Digital audiobooks read by robots rather than people in a sound studio are now available in Apple’s online bookstores. Books app users will see “Narrated by Apple Books” next to the audiobooks they have purchased.
When you click the question mark icon next to that sentence, a window will pop up explaining that the book is read by “a computer voice based on a human narrator.” There are many different digital voices available in the Apple Books catalogue (each with a unique name, such “Madison” or “Jackson”), but only one is provided for each individual book.
We gave two audiobooks with computerised narration one hour each. Listening carefully, one can mistake the soothing tones for actual human voices due to their clarity and general kindness. However, there were several oddities that we picked up on, such as an unusual way of pronouncing the city of San Antonio. Furthermore, it is clear that the soulless voices cannot match the impassioned performances that can be found in human audiobook narration.
Our research indicates that the majority of the publications at issue are published in small quantities by independent publishers and fall into niche categories or romance novels.
The Guardian reports that over the last several months, Apple has gone out to small book publishers and offered to fund the creation of digital recordings of books in exchange for royalties. However, not all publishing houses were on board. However, this is likely only the beginning of Apple’s endeavour, with more to come. It’s also likely that Apple won’t be the only corporation to do this. Both Google and Amazon, two of the largest sellers of digital books and audiobooks, have discussed this prospect in the past.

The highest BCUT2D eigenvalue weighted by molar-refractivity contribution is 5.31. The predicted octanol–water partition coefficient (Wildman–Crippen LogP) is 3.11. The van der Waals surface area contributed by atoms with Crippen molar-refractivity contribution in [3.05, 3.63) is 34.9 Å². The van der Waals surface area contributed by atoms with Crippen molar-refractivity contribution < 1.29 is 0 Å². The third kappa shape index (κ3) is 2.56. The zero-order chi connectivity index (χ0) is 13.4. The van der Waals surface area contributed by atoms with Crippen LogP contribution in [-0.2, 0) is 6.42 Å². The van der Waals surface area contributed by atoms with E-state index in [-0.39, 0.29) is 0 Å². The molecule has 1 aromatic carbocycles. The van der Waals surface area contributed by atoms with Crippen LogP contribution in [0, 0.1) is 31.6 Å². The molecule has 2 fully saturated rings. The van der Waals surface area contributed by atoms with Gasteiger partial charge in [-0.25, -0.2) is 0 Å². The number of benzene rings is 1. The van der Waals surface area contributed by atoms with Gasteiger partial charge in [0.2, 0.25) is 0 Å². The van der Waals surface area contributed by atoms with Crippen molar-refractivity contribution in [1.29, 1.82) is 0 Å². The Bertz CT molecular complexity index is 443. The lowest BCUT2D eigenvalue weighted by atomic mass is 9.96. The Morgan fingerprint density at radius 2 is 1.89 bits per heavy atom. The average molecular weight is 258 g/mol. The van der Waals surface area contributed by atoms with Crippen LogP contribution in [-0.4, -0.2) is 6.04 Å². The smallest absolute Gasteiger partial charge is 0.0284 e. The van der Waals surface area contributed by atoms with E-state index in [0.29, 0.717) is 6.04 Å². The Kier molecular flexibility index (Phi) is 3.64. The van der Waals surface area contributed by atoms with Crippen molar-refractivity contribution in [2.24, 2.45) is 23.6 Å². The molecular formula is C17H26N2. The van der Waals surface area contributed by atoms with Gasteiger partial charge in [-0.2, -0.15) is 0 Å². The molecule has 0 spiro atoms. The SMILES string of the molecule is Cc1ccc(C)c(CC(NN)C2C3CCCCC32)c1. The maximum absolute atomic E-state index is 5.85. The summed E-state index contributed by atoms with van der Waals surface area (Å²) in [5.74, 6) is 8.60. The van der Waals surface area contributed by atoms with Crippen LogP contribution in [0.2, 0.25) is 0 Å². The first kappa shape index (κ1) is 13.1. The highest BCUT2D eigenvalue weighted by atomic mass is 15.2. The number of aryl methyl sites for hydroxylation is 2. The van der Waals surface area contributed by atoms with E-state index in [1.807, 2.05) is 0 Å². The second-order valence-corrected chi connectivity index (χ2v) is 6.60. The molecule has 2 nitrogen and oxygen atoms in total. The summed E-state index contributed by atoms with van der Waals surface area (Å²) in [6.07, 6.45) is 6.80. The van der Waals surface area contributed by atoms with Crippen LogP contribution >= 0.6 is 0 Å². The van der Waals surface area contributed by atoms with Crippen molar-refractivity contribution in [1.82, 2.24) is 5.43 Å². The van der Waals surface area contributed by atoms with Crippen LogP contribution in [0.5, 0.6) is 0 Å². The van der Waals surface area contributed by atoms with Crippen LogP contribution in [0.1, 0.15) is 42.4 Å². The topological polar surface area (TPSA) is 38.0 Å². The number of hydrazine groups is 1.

Sales of, and interest in, audiobooks have increased dramatically in recent years, making this a very lucrative industry. While there have been successful examples of independent publishing and self-publishing, the audiobook business has traditionally been dominated by large publishing houses and, yes, technology platforms.
The availability of audiobooks is a positive side effect of this trend, especially for smaller magazines and independent writers who may not have otherwise been able to afford them. Concerns have been raised concerning the future of human narrators in the industry and about the distribution of rewards, as is the case with many recent AI applications. The power that Apple and other tech corporations already have over publishers and writers who want as many people as possible to read or listen to their work might grow if AI narrators become a standard feature for readers.
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